By A. Kusserow
What are not easy and smooth individualisms? during this distinctive ethnography of 3 groups in new york and Queens, Kusserow interviews mom and dad and academics (from filthy rich to these on welfare) at the sorts of difficult and tender individualisms they inspire of their young children and scholars. American Individualisms explores the $64000 factor of sophistication changes within the socialization of individualism in the United States. It provides American individualism now not as one unmarried homogeneous, stereotypic life-pattern as usually claimed to be, yet as variable, class-differentiated types of individualism instilled in little ones through their mom and dad and preschool lecturers in big apple and Queens. through supplying wealthy descriptions of the situational, class-based individualisms that take root in groups with significantly diversified visions of the longer term, Kusserow brings social inequality again into formerly bland and frequent discussions of yank individualism.
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Additional info for American Individualisms: Child Rearing and Social Class in Three Neighborhoods
David Potter (1973:143), writing of American individualism in the twentieth century, noted that many theorists falsely assume that all of the different concepts we place under individualism—such as self-reliance and nonconformity—necessarily go together. He notes differences between an individualism of personal self-reliance, hardihood, and stamina vs. one of intellectual independence and personal self-expression and notes the fallacy of using one term, ‘‘individualism,’’ to express both these ideas.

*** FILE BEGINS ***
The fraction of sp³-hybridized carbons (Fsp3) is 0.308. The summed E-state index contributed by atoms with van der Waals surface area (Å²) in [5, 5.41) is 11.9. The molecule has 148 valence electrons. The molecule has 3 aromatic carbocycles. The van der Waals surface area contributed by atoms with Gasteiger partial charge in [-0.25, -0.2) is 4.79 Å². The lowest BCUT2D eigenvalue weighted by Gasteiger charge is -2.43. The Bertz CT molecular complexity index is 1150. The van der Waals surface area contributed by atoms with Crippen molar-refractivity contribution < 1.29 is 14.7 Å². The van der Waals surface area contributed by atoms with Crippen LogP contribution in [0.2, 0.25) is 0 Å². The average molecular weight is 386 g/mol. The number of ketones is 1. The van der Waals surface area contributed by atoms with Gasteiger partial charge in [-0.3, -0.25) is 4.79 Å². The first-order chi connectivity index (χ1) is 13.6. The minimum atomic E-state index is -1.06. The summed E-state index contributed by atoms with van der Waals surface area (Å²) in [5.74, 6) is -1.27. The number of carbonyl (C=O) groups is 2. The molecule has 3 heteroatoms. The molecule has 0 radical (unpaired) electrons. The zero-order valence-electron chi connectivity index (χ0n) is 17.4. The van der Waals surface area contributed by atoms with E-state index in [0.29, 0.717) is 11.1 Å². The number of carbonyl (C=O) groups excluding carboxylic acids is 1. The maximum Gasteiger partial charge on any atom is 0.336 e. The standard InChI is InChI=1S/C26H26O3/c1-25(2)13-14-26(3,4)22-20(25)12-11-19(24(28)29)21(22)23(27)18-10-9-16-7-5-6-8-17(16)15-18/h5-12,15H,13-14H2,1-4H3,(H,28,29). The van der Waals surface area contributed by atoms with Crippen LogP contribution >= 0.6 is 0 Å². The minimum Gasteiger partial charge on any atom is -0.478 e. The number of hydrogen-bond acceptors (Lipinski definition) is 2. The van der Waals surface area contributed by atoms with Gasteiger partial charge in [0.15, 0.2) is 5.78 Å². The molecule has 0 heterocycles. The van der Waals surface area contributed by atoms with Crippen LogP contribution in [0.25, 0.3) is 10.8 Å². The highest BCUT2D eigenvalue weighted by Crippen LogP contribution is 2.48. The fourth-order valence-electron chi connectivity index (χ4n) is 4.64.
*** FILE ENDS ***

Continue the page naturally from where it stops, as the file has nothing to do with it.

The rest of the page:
1977:172) Hence, Willis focuses his narrative on the ‘‘lads’’’ own experiences of social reproduction and describes the ways in which they resist school rules, school authority, and poke fun at those (‘‘ear’oles’’) who obey them. The ‘‘lads’’ feel that trying to achieve is somewhat futile since they’re going to get crappy jobs anyway, with or without an education; they feel they might as well have fun. MacLeod (1987), in his ethnography of working-class males in the northeast city of Clarendon Heights, also talks back to overly simplistic social reproduction theorists (namely Bowles and Gintis, 1976, in Schooling in Capitalist America) who emphasize the role of educational tracking in the process of class reproduction by describing the ways in which two groups of boys (the black ‘‘Brothers’’ and the white ‘‘Hallway Hangers’’) from the same social class, living in the same housing project, and attending the same school ‘‘nevertheless experience the process of social reproduction in fundamentally different ways’’ (MacLeod, 1987:137).
Working-class Baltimore adults and children share their feelings and express emotion not by expressing them in a psychologized discourse of emotion words but rather by using actionoriented words such as ‘‘I kicked the table’’ (instead of ‘‘I was angry’’). The Homogenization of Individualism A related problem with the notion of a ‘‘Western’’ conception of self is the way in which individualism is treated as if it had the same meanings and uses for all groups. For example, Markus and Kitayama (1991) speak of the independent self of North America and much of Europe.